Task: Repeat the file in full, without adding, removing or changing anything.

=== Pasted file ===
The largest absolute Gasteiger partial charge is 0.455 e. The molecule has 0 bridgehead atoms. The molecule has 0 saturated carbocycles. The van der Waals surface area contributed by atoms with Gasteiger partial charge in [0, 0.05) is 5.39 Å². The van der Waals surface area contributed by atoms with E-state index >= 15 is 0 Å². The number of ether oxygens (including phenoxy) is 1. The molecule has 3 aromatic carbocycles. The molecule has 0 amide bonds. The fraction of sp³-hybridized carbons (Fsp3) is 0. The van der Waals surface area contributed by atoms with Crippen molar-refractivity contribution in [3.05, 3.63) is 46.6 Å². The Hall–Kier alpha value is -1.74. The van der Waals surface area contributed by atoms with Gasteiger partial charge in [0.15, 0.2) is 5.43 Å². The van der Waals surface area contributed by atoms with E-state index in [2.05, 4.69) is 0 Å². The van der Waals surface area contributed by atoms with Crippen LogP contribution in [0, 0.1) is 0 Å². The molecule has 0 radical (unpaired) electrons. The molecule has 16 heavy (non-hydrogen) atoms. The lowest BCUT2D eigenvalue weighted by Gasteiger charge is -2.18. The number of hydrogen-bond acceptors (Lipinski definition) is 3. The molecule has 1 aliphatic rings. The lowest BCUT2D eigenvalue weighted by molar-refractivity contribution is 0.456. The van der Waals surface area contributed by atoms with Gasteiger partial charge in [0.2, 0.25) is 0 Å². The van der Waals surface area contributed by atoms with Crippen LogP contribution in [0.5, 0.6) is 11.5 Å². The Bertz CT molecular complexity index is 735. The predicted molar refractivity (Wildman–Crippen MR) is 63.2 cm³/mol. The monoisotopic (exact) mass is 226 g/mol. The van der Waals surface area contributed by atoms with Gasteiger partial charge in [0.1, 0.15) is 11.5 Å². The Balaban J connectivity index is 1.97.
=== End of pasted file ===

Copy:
The largest absolute Gasteiger partial charge is 0.455 e. The molecule has 0 bridgehead atoms. The molecule has 0 saturated carbocycles. The van der Waals surface area contributed by atoms with Gasteiger partial charge in [0, 0.05) is 5.39 Å². The van der Waals surface area contributed by atoms with E-state index >= 15 is 0 Å². The number of ether oxygens (including phenoxy) is 1. The molecule has 3 aromatic carbocycles. The molecule has 0 amide bonds. The fraction of sp³-hybridized carbons (Fsp3) is 0. The van der Waals surface area contributed by atoms with Crippen molar-refractivity contribution in [3.05, 3.63) is 46.6 Å². The Hall–Kier alpha value is -1.74. The van der Waals surface area contributed by atoms with Gasteiger partial charge in [0.15, 0.2) is 5.43 Å². The van der Waals surface area contributed by atoms with E-state index in [2.05, 4.69) is 0 Å². The van der Waals surface area contributed by atoms with Crippen LogP contribution in [0, 0.1) is 0 Å². The molecule has 0 radical (unpaired) electrons. The molecule has 16 heavy (non-hydrogen) atoms. The lowest BCUT2D eigenvalue weighted by Gasteiger charge is -2.18. The number of hydrogen-bond acceptors (Lipinski definition) is 3. The molecule has 1 aliphatic rings. The lowest BCUT2D eigenvalue weighted by molar-refractivity contribution is 0.456. The van der Waals surface area contributed by atoms with Gasteiger partial charge in [0.2, 0.25) is 0 Å². The van der Waals surface area contributed by atoms with Crippen LogP contribution in [0.5, 0.6) is 11.5 Å². The Bertz CT molecular complexity index is 735. The predicted molar refractivity (Wildman–Crippen MR) is 63.2 cm³/mol. The monoisotopic (exact) mass is 226 g/mol. The van der Waals surface area contributed by atoms with Gasteiger partial charge in [0.1, 0.15) is 11.5 Å². The Balaban J connectivity index is 1.97.